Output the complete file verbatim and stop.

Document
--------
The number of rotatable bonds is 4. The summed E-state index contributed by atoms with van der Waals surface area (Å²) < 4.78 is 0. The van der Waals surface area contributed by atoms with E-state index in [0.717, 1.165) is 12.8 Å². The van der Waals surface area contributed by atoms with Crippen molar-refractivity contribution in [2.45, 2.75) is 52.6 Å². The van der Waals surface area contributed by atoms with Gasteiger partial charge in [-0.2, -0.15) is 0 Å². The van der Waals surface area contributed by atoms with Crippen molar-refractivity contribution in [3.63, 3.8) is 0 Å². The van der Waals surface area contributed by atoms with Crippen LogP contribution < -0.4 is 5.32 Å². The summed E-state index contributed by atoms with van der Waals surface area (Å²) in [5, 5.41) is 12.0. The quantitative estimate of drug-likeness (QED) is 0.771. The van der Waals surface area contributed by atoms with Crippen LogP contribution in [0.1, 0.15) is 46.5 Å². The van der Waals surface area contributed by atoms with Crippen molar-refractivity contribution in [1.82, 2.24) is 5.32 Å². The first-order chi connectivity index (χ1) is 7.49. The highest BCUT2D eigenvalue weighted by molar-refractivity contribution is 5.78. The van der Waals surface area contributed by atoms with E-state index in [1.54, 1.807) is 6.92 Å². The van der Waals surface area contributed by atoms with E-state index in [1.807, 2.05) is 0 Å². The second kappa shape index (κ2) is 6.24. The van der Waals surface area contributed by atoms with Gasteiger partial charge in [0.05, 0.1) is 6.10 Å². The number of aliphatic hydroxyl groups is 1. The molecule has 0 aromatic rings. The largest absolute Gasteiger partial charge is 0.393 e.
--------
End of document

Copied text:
The number of rotatable bonds is 4. The summed E-state index contributed by atoms with van der Waals surface area (Å²) < 4.78 is 0. The van der Waals surface area contributed by atoms with E-state index in [0.717, 1.165) is 12.8 Å². The van der Waals surface area contributed by atoms with Crippen molar-refractivity contribution in [2.45, 2.75) is 52.6 Å². The van der Waals surface area contributed by atoms with Gasteiger partial charge in [-0.2, -0.15) is 0 Å². The van der Waals surface area contributed by atoms with Crippen molar-refractivity contribution in [3.63, 3.8) is 0 Å². The van der Waals surface area contributed by atoms with Crippen LogP contribution < -0.4 is 5.32 Å². The summed E-state index contributed by atoms with van der Waals surface area (Å²) in [5, 5.41) is 12.0. The quantitative estimate of drug-likeness (QED) is 0.771. The van der Waals surface area contributed by atoms with Crippen LogP contribution in [0.1, 0.15) is 46.5 Å². The van der Waals surface area contributed by atoms with Crippen molar-refractivity contribution in [1.82, 2.24) is 5.32 Å². The first-order chi connectivity index (χ1) is 7.49. The highest BCUT2D eigenvalue weighted by molar-refractivity contribution is 5.78. The van der Waals surface area contributed by atoms with E-state index in [1.54, 1.807) is 6.92 Å². The van der Waals surface area contributed by atoms with E-state index in [1.807, 2.05) is 0 Å². The second kappa shape index (κ2) is 6.24. The van der Waals surface area contributed by atoms with Gasteiger partial charge in [0.05, 0.1) is 6.10 Å². The number of aliphatic hydroxyl groups is 1. The molecule has 0 aromatic rings. The largest absolute Gasteiger partial charge is 0.393 e.